It's been 12 years since the Metro Red Line station in North Hollywood opened as a part of the city's emerging rail system. But long before those big arches were anchored above its entrance, initial plans intended to keep things a bit more basic.
Earlier this week, the Metro Library and Archive uploaded a 1983 rendering to its website that depicts the station's entrance as a set of doors on the side of an office building.
The image was created by the now defunct Southern California Rapid Transit District as part of an environmental study into having a rail run through NoHo.
But at the urging of the Federal Transit around the late 1980s, cities around the country started adopting policies allowing cities to set aside a fraction of transit funding for implementing art at public transportation hubs.
"'Art for Rapid Transit' had become eligible for federal funding, up to 2 percent of capital costs could be devoted to public art on rail projects to ensure new projects would be community assets, attractive, and reflective of local history and culture," said Matthew Barrett, administrator of policy research and library services at Metro.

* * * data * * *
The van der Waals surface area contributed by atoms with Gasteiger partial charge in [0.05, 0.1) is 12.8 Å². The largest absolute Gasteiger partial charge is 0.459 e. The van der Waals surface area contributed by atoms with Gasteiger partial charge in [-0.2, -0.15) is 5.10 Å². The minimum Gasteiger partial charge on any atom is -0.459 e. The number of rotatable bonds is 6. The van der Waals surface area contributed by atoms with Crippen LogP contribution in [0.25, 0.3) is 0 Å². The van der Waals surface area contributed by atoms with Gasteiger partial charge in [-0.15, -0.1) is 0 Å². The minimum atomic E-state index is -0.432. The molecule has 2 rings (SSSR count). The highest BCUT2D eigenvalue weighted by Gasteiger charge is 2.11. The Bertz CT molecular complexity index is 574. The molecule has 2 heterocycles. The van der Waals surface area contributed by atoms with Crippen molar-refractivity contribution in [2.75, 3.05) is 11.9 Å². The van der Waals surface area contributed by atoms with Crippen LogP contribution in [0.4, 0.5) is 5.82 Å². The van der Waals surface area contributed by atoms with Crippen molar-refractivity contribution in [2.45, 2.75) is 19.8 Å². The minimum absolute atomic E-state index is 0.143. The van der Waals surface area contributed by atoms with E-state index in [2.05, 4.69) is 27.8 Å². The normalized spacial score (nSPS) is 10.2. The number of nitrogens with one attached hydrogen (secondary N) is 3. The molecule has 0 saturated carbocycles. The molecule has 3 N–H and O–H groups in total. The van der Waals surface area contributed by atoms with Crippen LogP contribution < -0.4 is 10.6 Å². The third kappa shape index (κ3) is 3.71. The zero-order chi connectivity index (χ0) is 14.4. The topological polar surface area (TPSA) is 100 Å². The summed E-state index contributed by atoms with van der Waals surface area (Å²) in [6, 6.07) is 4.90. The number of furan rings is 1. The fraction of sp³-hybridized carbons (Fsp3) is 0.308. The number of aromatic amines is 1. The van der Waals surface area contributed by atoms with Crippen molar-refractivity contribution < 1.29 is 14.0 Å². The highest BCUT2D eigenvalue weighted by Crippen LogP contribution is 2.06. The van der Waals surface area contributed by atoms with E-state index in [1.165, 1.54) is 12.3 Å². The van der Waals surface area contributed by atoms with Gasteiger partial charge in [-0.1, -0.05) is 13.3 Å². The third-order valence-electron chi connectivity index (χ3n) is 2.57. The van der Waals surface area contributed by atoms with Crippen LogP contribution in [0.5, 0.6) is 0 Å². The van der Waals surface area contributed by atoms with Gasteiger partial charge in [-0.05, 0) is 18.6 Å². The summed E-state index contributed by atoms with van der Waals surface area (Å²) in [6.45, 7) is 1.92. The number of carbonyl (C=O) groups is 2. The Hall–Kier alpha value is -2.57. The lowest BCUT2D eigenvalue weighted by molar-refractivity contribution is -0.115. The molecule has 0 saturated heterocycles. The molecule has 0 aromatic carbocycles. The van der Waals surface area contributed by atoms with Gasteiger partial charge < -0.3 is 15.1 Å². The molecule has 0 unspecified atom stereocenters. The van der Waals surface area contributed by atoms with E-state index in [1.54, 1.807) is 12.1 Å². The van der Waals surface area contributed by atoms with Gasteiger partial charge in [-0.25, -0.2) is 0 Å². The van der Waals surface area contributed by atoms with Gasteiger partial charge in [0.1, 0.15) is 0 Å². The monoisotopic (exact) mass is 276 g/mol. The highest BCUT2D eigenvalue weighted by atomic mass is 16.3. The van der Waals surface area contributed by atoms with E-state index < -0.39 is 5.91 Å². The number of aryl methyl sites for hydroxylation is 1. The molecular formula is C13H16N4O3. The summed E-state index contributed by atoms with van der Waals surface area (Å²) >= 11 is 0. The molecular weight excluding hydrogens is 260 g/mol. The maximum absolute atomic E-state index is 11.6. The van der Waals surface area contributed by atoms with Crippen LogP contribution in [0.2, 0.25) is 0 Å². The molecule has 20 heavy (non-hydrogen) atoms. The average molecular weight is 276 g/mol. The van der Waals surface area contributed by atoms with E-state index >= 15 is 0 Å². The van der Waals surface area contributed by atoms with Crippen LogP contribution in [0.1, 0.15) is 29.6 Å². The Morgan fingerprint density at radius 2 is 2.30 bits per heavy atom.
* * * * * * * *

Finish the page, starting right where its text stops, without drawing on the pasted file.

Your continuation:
The Los Angeles County Transportation Commission adopted a 0.5 percent Art in Rapid Transit Policy.
For rail systems already under construction downtown, their art displays had to wait. But in the case of the NoHo station, planning for the arches and the underground artwork began at day one, Barrett said.
"In stations scheduled to be built in later segments and having the advantage of time post policy adoption, there was sufficient time to hold community meetings, assemble advisory groups, select artists to work with the community and architects, and incorporate public art and design into the architecture of the stations," he said.